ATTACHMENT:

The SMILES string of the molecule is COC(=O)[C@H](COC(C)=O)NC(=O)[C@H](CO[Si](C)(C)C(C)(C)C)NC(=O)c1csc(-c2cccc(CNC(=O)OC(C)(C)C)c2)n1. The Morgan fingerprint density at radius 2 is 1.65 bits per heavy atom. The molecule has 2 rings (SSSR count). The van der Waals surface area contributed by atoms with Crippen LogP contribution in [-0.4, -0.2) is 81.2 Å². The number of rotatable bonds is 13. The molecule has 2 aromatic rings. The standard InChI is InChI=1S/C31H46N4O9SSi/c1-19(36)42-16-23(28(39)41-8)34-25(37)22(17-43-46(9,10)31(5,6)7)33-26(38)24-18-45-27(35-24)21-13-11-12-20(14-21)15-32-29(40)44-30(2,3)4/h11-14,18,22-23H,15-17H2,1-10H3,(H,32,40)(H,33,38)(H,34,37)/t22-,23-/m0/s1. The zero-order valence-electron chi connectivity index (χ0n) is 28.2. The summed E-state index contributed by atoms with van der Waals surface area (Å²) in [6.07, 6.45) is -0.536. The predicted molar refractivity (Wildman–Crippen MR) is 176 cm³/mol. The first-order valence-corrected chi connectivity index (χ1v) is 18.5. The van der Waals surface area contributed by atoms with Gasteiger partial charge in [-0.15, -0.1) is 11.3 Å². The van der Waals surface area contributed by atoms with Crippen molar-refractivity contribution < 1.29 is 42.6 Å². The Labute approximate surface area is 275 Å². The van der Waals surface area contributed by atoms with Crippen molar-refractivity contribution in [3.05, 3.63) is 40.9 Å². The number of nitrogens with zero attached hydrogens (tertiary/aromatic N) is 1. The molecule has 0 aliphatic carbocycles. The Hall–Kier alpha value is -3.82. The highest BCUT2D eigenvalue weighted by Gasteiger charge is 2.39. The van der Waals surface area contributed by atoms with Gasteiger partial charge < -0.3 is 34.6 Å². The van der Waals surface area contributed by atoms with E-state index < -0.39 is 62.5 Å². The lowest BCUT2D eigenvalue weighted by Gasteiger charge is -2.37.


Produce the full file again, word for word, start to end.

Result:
The SMILES string of the molecule is COC(=O)[C@H](COC(C)=O)NC(=O)[C@H](CO[Si](C)(C)C(C)(C)C)NC(=O)c1csc(-c2cccc(CNC(=O)OC(C)(C)C)c2)n1. The Morgan fingerprint density at radius 2 is 1.65 bits per heavy atom. The molecule has 2 rings (SSSR count). The van der Waals surface area contributed by atoms with Crippen LogP contribution in [-0.4, -0.2) is 81.2 Å². The number of rotatable bonds is 13. The molecule has 2 aromatic rings. The standard InChI is InChI=1S/C31H46N4O9SSi/c1-19(36)42-16-23(28(39)41-8)34-25(37)22(17-43-46(9,10)31(5,6)7)33-26(38)24-18-45-27(35-24)21-13-11-12-20(14-21)15-32-29(40)44-30(2,3)4/h11-14,18,22-23H,15-17H2,1-10H3,(H,32,40)(H,33,38)(H,34,37)/t22-,23-/m0/s1. The zero-order valence-electron chi connectivity index (χ0n) is 28.2. The summed E-state index contributed by atoms with van der Waals surface area (Å²) in [6.07, 6.45) is -0.536. The predicted molar refractivity (Wildman–Crippen MR) is 176 cm³/mol. The first-order valence-corrected chi connectivity index (χ1v) is 18.5. The van der Waals surface area contributed by atoms with Gasteiger partial charge in [-0.15, -0.1) is 11.3 Å². The van der Waals surface area contributed by atoms with Crippen molar-refractivity contribution < 1.29 is 42.6 Å². The Labute approximate surface area is 275 Å². The van der Waals surface area contributed by atoms with Crippen molar-refractivity contribution in [3.05, 3.63) is 40.9 Å². The number of nitrogens with zero attached hydrogens (tertiary/aromatic N) is 1. The molecule has 0 aliphatic carbocycles. The Hall–Kier alpha value is -3.82. The highest BCUT2D eigenvalue weighted by Gasteiger charge is 2.39. The van der Waals surface area contributed by atoms with Gasteiger partial charge < -0.3 is 34.6 Å². The van der Waals surface area contributed by atoms with E-state index < -0.39 is 62.5 Å². The lowest BCUT2D eigenvalue weighted by Gasteiger charge is -2.37.